Photo: Elad Gershgorn
Lea Gottlieb. Changed her mind?
Photo: Elad Gershgorn

Chabad seeks swimsuit queen's estate

Hasidic group demands 10% of Gottex founder Lea Gottlieb's inheritance, worth millions, claiming 'she mentioned us in her will.' Family lawyer: Chabad not mentioned in second, final will

In 1986, bus stops in Israel were torched one after the other. The culprits, young ultra-Orthodox men, explained that they had set fire to the bus stops because of " posters of abomination" hung on them, which showed models in revealing swimsuits.


Now, 27 years later, the Chabad Center is demanding 10% of the inheritance of Gottex founder Lea Gottlieb, who was considered Israel's "swimsuit queen." According to estimates, Gottlieb's estate is worth tens of millions of shekels.


What does the Hasidic movement have to do with bathing suits? This question is expected to be addressed by the court, which will discuss the details of Gottlieb's inheritance.


Lea Gottlieb, who died in November at the age of 94, founded the Gottex swimwear company in 1956 with her late husband, Armin. The company became an Israeli and international success story, as its bathing suits were worn by Princess Diana and British supermodel Naomi Campbell and sold in the world's leading department stores.


When Gottlieb's relatives attempted to execute the will, they were surprised to discover that the Chabad-Lubavitch Center in Tel Aviv had turned to the Will Registry and objected the will's execution.


Attorney Yosef David Shachor, representing the center, explained that the Gottex factory had been located next to a Chabad Talmud Torah school in Tel Aviv's Yad Eliyahu neighborhood, and that over the years Gottlieb had formed a friendly relationship with the managers of the haredi institution.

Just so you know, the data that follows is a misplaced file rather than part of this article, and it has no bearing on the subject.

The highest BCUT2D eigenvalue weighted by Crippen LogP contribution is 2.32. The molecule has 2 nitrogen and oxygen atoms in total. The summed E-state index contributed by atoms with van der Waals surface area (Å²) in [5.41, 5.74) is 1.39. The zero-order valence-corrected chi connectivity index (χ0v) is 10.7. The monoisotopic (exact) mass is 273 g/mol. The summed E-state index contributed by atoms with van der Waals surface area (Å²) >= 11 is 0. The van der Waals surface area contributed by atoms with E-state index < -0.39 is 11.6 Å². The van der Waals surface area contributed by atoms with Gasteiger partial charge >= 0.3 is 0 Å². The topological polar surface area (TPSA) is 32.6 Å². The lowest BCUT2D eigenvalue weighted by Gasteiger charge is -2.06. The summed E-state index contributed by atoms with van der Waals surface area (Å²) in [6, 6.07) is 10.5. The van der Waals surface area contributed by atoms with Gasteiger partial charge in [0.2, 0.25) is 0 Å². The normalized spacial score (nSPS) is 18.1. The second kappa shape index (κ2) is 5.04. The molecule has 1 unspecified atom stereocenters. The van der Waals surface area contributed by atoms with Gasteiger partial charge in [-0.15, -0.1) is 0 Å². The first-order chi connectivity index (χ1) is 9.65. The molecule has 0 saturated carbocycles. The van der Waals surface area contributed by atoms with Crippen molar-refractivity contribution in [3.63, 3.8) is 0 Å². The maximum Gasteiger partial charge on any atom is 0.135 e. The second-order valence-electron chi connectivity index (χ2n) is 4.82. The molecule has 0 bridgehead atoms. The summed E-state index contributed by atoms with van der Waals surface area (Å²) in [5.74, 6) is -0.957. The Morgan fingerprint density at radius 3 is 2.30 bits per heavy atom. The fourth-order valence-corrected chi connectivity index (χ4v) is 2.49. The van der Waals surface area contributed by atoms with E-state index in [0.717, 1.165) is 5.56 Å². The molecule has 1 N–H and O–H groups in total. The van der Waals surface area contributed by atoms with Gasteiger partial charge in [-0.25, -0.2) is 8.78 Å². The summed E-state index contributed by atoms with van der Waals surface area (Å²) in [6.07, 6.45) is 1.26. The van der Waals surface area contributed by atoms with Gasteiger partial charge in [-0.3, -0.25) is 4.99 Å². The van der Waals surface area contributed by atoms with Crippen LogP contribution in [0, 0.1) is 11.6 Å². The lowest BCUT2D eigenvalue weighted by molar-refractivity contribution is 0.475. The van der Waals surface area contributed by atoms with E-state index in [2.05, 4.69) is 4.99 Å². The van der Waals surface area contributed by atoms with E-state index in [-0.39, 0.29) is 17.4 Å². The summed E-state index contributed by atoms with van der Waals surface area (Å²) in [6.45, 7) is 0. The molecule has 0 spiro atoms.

"The late Mrs. Lea Gottlieb was a regular donor and had an ongoing relationship with Chabad," claimed Attorney Shachor. "As far as we know, she wrote a will in which she left Chabad a significant part of her estate. From a conversation with the Chabad representative who was in touch with her, we were unable to conclude that there had been any change cancelling the inheritance to Chabad completely.


"To our surprise, we found out that this was indeed what had happened and that there was a new will. Therefore, we submitted our objection to the Will Registry so that the court would rule which will was valid and what happened to the clause promising part of the inheritance to Chabad."


The will prepared by Gottlieb in 2003 did include a clause stating that 10% of her estate would be transferred to Chabad in return for naming the Talmud Torah school after her and her late husband. In 2007, however, Gottlieb wrote a new will which did not mention Chabad.


Lea Gottlieb had two daughters: The late Judith Gottfried and Miriam Ruzow, who is the main beneficiary in the new will. Advocate Maya Joseph-Wiseman, who represents the late Gottfried's relatives, refused to comment on the matter.


Attorney Boaz Kraus, representing Ruzow, said in response: "The wishes of the deceased must be honored. The attempt to act against her final will is unthinkable. I have no doubt that the court will approve the final will, and anyone trying to act against it will bear the consequences of their actions."



פרסום ראשון: 03.09.13, 07:54
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